Parties, festivals, clubs—aka, Friday night.
There’s a good chance of alcohol and drugs being a part of the mix. You may even choose to partake. Drinking alcohol or taking drugs may give you the warm fuzzies, but it can also make you more impulsive and drive you to do things you wouldn’t normally do.
Alcohol and drugs reduce inhibitions.
Self-awareness, communication skills, the ability to read social cues, and think and act with reason go out the window. The more you have, the more it will affect you. That hook-up that was a complete no go a few hours ago, can suddenly seem really appealing!
They can also impact your ability to make safe choices when it comes to sex, putting you at risk of sexually transmissible infections (STIs), unplanned pregnancy and sexual assault.
Memory and motor skills can also go out the window, making it difficult to use a condom properly. You may even forget to use one or decide to chance it if you don’t have one.
Drugs and alcohol can make it much harder to give consent to sex or figure out whether you’ve been given consent.
Of course anyone who is passed out or asleep cannot give consent. But a person who is so out of it they don’t know what’s happening is not able to give consent either.
Things to think about regarding consent:
- Are you and your partner able to communicate clearly?
- Do you both know what’s going on?
- Consent is not always spoken. Consent or non-consent can also be seen through body language and actions
- Silence does not imply consent
- Consent can be withdrawn at any time, so be sure to check in with your partner
Spiking someone’s drink with alcohol or drugs without their knowledge (drink-spiking) is illegal!
Alcohol is the most common drug used to spike drinks, but roofies or other drugs are used too.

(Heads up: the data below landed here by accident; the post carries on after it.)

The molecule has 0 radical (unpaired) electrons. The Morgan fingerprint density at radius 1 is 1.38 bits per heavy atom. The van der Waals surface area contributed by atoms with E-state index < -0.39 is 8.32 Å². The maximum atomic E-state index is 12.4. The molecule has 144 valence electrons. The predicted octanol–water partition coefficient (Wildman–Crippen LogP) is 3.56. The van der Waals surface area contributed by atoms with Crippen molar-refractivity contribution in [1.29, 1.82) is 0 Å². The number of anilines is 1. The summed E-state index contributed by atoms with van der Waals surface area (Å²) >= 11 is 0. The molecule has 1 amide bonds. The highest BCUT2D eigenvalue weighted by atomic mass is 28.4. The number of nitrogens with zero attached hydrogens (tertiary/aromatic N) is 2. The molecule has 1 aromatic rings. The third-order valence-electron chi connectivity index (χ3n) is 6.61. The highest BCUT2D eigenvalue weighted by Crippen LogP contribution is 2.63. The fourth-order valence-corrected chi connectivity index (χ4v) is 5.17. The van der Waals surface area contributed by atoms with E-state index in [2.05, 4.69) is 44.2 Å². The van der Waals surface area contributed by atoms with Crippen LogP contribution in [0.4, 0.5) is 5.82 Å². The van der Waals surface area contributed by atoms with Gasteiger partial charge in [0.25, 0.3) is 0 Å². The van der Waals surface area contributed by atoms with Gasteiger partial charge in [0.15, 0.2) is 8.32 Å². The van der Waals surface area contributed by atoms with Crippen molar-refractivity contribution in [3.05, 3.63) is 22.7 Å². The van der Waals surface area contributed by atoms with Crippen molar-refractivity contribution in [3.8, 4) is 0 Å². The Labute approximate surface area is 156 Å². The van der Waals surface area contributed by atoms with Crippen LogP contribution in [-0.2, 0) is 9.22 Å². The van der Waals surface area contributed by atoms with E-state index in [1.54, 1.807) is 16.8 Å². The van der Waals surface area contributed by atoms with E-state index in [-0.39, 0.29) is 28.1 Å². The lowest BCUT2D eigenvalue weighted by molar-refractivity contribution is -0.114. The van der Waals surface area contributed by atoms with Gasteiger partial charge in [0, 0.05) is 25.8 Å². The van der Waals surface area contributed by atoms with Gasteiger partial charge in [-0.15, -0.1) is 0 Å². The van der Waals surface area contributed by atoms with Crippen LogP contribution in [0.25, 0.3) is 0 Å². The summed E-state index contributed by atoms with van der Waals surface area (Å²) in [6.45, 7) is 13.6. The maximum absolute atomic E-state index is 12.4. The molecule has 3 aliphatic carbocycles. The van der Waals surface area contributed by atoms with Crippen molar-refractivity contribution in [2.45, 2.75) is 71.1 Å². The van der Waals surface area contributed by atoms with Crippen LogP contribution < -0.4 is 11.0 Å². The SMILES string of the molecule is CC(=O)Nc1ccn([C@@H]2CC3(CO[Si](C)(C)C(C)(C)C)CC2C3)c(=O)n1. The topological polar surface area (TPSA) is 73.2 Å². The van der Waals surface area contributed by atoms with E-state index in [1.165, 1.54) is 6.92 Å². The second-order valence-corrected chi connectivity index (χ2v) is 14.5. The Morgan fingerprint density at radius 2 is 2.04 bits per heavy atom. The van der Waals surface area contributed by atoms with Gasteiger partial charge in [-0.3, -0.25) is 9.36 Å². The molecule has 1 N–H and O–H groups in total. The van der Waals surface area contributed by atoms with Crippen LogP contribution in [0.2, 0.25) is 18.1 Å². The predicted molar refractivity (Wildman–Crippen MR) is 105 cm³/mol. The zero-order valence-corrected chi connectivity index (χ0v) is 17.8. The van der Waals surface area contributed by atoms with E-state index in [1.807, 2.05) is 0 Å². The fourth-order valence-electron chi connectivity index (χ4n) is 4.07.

It is a really unfunny, unsafe prank to pull on someone else. And sadly many drink-spiking incidents are linked to sexual assault, a serious offence.
Any way you look at it, drink-spiking is a crime.
Tips for taking care of yourself and your friends
Here are some things to think about before you head out on the town:
- Eat before you party. It’s never a good idea to drink on an empty stomach
- Go out with friends. Have a plan. Look out for each other
- Carry condoms with you in case your night leads to sex. Be sure to use one if it does
- Alternate between soft drinks or water between alcoholic drinks to limit the amount you’re drinking and help keep you hydrated
- If you choose to take drugs, let your friends know what you are taking
- Only accept drinks from people you know and trust and never leave your drink on its own
- Know how you are getting home
- If you leave a party with someone, let your friends know where you’re going and who you’re with
- Any doubts? Just don’t!
Before you go out, make a mental note of how you see your night going. What you are willing to do or not do. Know your limits so you can stay true to yourself and your boundaries.
If you do end up having sex, make sure it’s consensual throughout!
What to do if things don’t go according to plan?
If you end up having sex without a condom, don’t panic.
Contact your GP, local sexual health clinic, or family planning clinic for the next steps. They can advise you on STI testing and any other preventative measures you might take. If you are at risk for pregnancy, emergency contraception is available over the counter at pharmacies and can be taken up to three to five days after sex.
You can find information on where to get a sexual health check-up here.
If you feel like you’ve been coerced into having sex that you didn’t want to have, this is sexual assault.
If you are in immediate danger, or fear for your safety contact the police on 000. 1800RESPECT is a confidential counselling service available 24 hours a day, seven days a week that provides support for people who have experienced sexual assault.